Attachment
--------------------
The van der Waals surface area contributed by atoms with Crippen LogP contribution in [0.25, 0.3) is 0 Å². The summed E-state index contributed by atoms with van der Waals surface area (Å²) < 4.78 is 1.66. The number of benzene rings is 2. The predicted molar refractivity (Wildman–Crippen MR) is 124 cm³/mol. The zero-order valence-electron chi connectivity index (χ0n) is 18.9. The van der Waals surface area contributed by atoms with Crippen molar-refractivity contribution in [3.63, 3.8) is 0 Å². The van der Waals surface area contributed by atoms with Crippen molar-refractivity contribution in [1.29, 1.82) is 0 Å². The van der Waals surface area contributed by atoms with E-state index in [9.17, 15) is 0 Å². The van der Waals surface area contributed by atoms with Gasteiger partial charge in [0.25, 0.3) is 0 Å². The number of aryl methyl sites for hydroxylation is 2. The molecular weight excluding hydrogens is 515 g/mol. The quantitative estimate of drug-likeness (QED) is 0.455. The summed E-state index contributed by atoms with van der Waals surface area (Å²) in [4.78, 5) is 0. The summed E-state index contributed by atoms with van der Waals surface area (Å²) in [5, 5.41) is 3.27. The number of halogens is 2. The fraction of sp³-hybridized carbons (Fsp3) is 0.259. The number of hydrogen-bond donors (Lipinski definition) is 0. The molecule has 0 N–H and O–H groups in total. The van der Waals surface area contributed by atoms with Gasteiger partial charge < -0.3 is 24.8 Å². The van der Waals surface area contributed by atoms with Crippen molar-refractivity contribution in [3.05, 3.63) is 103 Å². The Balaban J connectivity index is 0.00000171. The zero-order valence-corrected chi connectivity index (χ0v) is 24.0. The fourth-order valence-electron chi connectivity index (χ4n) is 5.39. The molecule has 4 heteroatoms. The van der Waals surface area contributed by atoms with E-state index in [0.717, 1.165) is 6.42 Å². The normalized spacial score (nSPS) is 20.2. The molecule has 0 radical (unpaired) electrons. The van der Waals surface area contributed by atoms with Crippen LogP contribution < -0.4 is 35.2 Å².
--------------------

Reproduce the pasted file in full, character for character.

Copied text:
The van der Waals surface area contributed by atoms with Crippen LogP contribution in [0.25, 0.3) is 0 Å². The summed E-state index contributed by atoms with van der Waals surface area (Å²) < 4.78 is 1.66. The number of benzene rings is 2. The predicted molar refractivity (Wildman–Crippen MR) is 124 cm³/mol. The zero-order valence-electron chi connectivity index (χ0n) is 18.9. The van der Waals surface area contributed by atoms with Crippen molar-refractivity contribution in [3.63, 3.8) is 0 Å². The van der Waals surface area contributed by atoms with Crippen molar-refractivity contribution in [1.29, 1.82) is 0 Å². The van der Waals surface area contributed by atoms with E-state index in [9.17, 15) is 0 Å². The van der Waals surface area contributed by atoms with Gasteiger partial charge in [0.25, 0.3) is 0 Å². The number of aryl methyl sites for hydroxylation is 2. The molecular weight excluding hydrogens is 515 g/mol. The quantitative estimate of drug-likeness (QED) is 0.455. The summed E-state index contributed by atoms with van der Waals surface area (Å²) in [4.78, 5) is 0. The summed E-state index contributed by atoms with van der Waals surface area (Å²) in [5, 5.41) is 3.27. The number of halogens is 2. The fraction of sp³-hybridized carbons (Fsp3) is 0.259. The number of hydrogen-bond donors (Lipinski definition) is 0. The molecule has 0 N–H and O–H groups in total. The van der Waals surface area contributed by atoms with Gasteiger partial charge < -0.3 is 24.8 Å². The van der Waals surface area contributed by atoms with Crippen molar-refractivity contribution in [3.05, 3.63) is 103 Å². The Balaban J connectivity index is 0.00000171. The zero-order valence-corrected chi connectivity index (χ0v) is 24.0. The fourth-order valence-electron chi connectivity index (χ4n) is 5.39. The molecule has 4 heteroatoms. The van der Waals surface area contributed by atoms with E-state index in [0.717, 1.165) is 6.42 Å². The normalized spacial score (nSPS) is 20.2. The molecule has 0 radical (unpaired) electrons. The van der Waals surface area contributed by atoms with Crippen LogP contribution < -0.4 is 35.2 Å².